To that end, here are five concrete (albeit difficult to implement) leadership suggestions, hopefully not squandered due to the lack of attention being paid to the Spanier conviction.
First, leaders of colleges and universities would be wise to have their athletics director report directly to them and then meet with that person regularly -- as in every week or two. Really. For the record, this is also the National Collegiate Athletic Association recommendation and has been one for decades. While I often disagree with NCAA officials, as a former president myself, I have tried different reporting structures, and on this, the NCAA is spot-on. Institutional leaders also need to ask the tough questions of the AD -- questions about the student-athletes’ GPAs and their coaches’ activities, such as coaches’ community service, speaking engagements and off-campus athletic activities. It is the latter that started all the problems -- civic engagement gone awry.
Second, presidents need to meet and greet all the head and assistant coaches at least once a year to set forth how the institution plans to operate and why staying clear of the proverbial edge is not only wise and safe but also necessary. And in having those talks, presidents must look coaches in the eyes -- literally. They must highlight the many scandals that have taken down coaches, and not just at Penn State. The president also needs to address the “this happens to others, not to us” mentality, reminding everyone that it can indeed “happen here.” Consider asking coaches to read one of the books describing a campus scandal and be prepared to discuss it -- like Cheated.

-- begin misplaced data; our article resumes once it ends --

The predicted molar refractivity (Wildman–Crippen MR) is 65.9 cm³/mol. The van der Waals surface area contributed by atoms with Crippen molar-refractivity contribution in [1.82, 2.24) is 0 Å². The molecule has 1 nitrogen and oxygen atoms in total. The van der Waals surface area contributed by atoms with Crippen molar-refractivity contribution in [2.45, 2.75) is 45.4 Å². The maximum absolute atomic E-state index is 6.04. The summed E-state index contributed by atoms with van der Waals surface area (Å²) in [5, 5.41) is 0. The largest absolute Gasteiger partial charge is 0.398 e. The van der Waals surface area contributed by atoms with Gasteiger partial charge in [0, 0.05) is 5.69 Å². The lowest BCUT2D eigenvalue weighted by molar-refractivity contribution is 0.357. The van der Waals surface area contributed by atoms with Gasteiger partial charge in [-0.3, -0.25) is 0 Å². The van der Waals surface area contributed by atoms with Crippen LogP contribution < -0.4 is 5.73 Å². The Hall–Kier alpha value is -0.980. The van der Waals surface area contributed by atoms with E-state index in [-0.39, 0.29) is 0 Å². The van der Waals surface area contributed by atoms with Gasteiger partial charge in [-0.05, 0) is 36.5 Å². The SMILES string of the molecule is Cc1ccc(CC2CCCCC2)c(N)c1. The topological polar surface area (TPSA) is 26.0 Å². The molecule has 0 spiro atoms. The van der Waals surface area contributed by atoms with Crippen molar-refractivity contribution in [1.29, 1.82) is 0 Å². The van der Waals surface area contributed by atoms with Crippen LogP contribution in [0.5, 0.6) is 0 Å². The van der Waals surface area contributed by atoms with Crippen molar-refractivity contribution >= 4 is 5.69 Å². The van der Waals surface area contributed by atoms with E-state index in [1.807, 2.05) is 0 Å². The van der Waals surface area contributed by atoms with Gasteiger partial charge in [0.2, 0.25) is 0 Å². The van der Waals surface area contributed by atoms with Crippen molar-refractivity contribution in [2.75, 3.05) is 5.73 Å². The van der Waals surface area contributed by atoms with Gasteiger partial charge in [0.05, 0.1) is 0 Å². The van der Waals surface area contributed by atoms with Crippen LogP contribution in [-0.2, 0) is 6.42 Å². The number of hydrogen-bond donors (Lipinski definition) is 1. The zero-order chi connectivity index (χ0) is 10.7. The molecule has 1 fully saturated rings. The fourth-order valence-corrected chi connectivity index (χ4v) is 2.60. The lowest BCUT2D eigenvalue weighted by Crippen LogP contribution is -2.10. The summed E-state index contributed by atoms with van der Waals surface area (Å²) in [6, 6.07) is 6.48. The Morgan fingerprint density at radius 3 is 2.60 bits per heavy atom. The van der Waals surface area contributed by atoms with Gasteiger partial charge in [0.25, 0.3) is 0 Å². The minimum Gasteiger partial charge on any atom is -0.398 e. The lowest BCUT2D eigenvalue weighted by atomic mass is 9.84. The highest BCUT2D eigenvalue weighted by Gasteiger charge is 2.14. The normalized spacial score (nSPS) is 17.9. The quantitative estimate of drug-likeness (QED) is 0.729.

Third, leaders need to keep their ears to the ground for rumors -- yes, rumors. If you listen well as a president and have colleagues that have their ears open for you (something that cannot be underestimated and often serves as an indicator of loyalty as opposed to sycophantism), you’ll find that some of those rumors have kernels of truth buried (often not so deep) within them. And the old adage “when there’s smoke, there’s fire” is a good cautionary reminder.